Folds handkerchiefs prior to packaging. May fold fancy handkerchiefs, such as men’s dress handkerchiefs, into specified shapes and place handkerchiefs in cellophane envelopes. Rents old movies from the ’30s and ’40s, taking special interest in those scenes where men remove their handkerchiefs with a flourish from their suit pockets to wipe the perspiration from their foreheads, and where women use their handkerchiefs to wave goodbye from departing trains. Laments the fact that no one really uses handkerchiefs anymore. Notices that many of his coworkers in the folding department have opted for early retirement. Hears rumors of layoffs. Wonders if it would be prudent to switch careers; to something perhaps involving suspenders and/or bowties.

Taps lids of cans or jars with stick as they pass on conveyor to determine if container is vacuum-sealed. Removes defective containers for reprocessing. Angrily tells his friends that no, it is NOT true that “anyone with half a brain” could do his job. Reminds them that not everyone can tell if a container is vacuum-sealed by means of a simple tap. Challenges them to try it themselves. Makes the dubious claim that this is a specialized skill, no, an art, dating back to the ancient Romans. Keeps a hand-tooled mahogany rack to hold a variety of sticks of varying lengths and thicknesses, for the purpose of tapping. Writes a regular column for the trade publication Vacuum Tester Monthly.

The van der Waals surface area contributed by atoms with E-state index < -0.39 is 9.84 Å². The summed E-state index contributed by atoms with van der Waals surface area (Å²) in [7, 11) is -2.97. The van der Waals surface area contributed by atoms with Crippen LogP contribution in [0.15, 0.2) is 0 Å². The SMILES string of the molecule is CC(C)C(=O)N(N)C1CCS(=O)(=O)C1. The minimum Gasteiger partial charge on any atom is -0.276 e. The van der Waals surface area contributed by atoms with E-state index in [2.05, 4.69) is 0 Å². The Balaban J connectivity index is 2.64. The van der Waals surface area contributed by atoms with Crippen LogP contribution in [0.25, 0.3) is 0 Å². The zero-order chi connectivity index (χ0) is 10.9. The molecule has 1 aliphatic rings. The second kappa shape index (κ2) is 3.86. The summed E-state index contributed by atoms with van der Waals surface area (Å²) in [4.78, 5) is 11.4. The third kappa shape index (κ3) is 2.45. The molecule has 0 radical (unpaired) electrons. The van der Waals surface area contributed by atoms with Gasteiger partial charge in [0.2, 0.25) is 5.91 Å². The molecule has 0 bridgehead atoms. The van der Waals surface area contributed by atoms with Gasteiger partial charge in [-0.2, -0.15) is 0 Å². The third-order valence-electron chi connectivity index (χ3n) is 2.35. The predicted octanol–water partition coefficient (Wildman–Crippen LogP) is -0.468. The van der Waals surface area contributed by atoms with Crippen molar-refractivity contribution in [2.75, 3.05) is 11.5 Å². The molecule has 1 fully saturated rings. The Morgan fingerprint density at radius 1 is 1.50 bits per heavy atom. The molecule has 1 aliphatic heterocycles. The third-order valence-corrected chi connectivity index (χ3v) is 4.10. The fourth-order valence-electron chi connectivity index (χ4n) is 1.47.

553.382-022 VARNISH MAKER
Controls equipment to melt, cook and mix ingredients, such as gums, oils, turpentine, and naptha, for use in manufacture of varnishes. Complains to wife every evening about frequent, debilitating headaches; tries a variety of pain relievers, starting with aspirin, then moving on to greater strengths of tylenol, motrin, and other over-the-counter medicines before begging his physician for a prescription, any prescription, to make the skull-splitting agony go away.

589.686-034 PACKAGE CRIMPER (textile)